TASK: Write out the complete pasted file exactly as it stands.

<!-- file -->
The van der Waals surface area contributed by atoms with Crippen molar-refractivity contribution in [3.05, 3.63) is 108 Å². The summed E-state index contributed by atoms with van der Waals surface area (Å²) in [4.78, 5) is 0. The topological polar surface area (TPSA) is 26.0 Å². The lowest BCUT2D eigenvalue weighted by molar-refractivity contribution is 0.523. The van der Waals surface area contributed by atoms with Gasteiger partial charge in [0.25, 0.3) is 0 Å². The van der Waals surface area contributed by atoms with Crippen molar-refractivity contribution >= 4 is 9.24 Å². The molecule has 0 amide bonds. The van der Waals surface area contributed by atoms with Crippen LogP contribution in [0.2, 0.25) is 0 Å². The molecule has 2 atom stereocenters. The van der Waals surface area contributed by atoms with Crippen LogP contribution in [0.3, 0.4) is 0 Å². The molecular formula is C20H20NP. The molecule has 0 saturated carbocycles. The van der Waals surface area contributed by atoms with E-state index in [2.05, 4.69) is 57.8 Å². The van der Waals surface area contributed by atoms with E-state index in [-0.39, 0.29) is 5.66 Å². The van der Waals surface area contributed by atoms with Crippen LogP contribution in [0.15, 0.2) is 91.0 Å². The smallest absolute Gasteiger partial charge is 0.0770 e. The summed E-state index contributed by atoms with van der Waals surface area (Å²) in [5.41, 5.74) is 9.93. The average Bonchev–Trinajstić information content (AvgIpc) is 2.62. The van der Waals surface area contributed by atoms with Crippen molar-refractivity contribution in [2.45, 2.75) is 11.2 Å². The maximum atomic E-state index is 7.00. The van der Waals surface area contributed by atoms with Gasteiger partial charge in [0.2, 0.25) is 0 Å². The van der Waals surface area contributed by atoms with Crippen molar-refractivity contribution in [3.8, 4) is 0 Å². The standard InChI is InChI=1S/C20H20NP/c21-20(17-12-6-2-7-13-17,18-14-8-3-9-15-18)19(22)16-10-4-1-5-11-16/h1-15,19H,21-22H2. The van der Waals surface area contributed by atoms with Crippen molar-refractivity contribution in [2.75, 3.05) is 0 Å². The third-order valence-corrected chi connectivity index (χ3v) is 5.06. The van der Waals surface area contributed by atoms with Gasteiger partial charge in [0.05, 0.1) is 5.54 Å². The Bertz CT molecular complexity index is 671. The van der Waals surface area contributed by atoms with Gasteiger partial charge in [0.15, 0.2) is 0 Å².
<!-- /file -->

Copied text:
The van der Waals surface area contributed by atoms with Crippen molar-refractivity contribution in [3.05, 3.63) is 108 Å². The summed E-state index contributed by atoms with van der Waals surface area (Å²) in [4.78, 5) is 0. The topological polar surface area (TPSA) is 26.0 Å². The lowest BCUT2D eigenvalue weighted by molar-refractivity contribution is 0.523. The van der Waals surface area contributed by atoms with Gasteiger partial charge in [0.25, 0.3) is 0 Å². The van der Waals surface area contributed by atoms with Crippen molar-refractivity contribution >= 4 is 9.24 Å². The molecule has 0 amide bonds. The van der Waals surface area contributed by atoms with Crippen LogP contribution in [0.2, 0.25) is 0 Å². The molecule has 2 atom stereocenters. The van der Waals surface area contributed by atoms with Crippen LogP contribution in [0.3, 0.4) is 0 Å². The molecular formula is C20H20NP. The molecule has 0 saturated carbocycles. The van der Waals surface area contributed by atoms with E-state index in [2.05, 4.69) is 57.8 Å². The van der Waals surface area contributed by atoms with E-state index in [-0.39, 0.29) is 5.66 Å². The van der Waals surface area contributed by atoms with Crippen LogP contribution in [0.15, 0.2) is 91.0 Å². The smallest absolute Gasteiger partial charge is 0.0770 e. The summed E-state index contributed by atoms with van der Waals surface area (Å²) in [5.41, 5.74) is 9.93. The average Bonchev–Trinajstić information content (AvgIpc) is 2.62. The van der Waals surface area contributed by atoms with Crippen molar-refractivity contribution in [2.45, 2.75) is 11.2 Å². The maximum atomic E-state index is 7.00. The van der Waals surface area contributed by atoms with Gasteiger partial charge in [0.2, 0.25) is 0 Å². The van der Waals surface area contributed by atoms with Crippen molar-refractivity contribution in [3.8, 4) is 0 Å². The standard InChI is InChI=1S/C20H20NP/c21-20(17-12-6-2-7-13-17,18-14-8-3-9-15-18)19(22)16-10-4-1-5-11-16/h1-15,19H,21-22H2. The van der Waals surface area contributed by atoms with Crippen molar-refractivity contribution in [2.75, 3.05) is 0 Å². The third-order valence-corrected chi connectivity index (χ3v) is 5.06. The van der Waals surface area contributed by atoms with Gasteiger partial charge in [0.05, 0.1) is 5.54 Å². The Bertz CT molecular complexity index is 671. The van der Waals surface area contributed by atoms with Gasteiger partial charge in [0.15, 0.2) is 0 Å².